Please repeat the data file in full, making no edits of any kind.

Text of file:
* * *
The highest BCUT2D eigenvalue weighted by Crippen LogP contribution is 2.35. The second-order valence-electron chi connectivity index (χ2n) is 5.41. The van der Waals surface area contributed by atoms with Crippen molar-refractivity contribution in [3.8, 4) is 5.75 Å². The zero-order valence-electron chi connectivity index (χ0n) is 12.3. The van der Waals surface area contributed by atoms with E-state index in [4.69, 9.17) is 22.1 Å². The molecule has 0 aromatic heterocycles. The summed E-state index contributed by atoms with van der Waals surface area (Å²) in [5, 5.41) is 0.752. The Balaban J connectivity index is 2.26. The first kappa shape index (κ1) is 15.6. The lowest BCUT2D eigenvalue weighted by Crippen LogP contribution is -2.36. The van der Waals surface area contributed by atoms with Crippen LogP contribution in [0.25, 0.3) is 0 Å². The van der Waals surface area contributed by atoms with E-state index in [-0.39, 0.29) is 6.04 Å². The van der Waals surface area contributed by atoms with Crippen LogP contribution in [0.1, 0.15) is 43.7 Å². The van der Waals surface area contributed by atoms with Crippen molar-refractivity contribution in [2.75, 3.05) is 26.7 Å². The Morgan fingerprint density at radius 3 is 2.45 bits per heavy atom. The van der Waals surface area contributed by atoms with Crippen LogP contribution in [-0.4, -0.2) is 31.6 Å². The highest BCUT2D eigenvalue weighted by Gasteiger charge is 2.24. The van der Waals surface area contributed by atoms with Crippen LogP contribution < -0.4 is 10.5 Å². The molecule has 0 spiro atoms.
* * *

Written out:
The highest BCUT2D eigenvalue weighted by Crippen LogP contribution is 2.35. The second-order valence-electron chi connectivity index (χ2n) is 5.41. The van der Waals surface area contributed by atoms with Crippen molar-refractivity contribution in [3.8, 4) is 5.75 Å². The zero-order valence-electron chi connectivity index (χ0n) is 12.3. The van der Waals surface area contributed by atoms with E-state index in [4.69, 9.17) is 22.1 Å². The molecule has 0 aromatic heterocycles. The summed E-state index contributed by atoms with van der Waals surface area (Å²) in [5, 5.41) is 0.752. The Balaban J connectivity index is 2.26. The first kappa shape index (κ1) is 15.6. The lowest BCUT2D eigenvalue weighted by Crippen LogP contribution is -2.36. The van der Waals surface area contributed by atoms with Crippen LogP contribution in [0.25, 0.3) is 0 Å². The van der Waals surface area contributed by atoms with E-state index in [-0.39, 0.29) is 6.04 Å². The van der Waals surface area contributed by atoms with Crippen LogP contribution in [0.1, 0.15) is 43.7 Å². The van der Waals surface area contributed by atoms with Crippen molar-refractivity contribution in [2.75, 3.05) is 26.7 Å². The Morgan fingerprint density at radius 3 is 2.45 bits per heavy atom. The van der Waals surface area contributed by atoms with Crippen LogP contribution in [-0.4, -0.2) is 31.6 Å². The highest BCUT2D eigenvalue weighted by Gasteiger charge is 2.24. The van der Waals surface area contributed by atoms with Crippen LogP contribution < -0.4 is 10.5 Å². The molecule has 0 spiro atoms.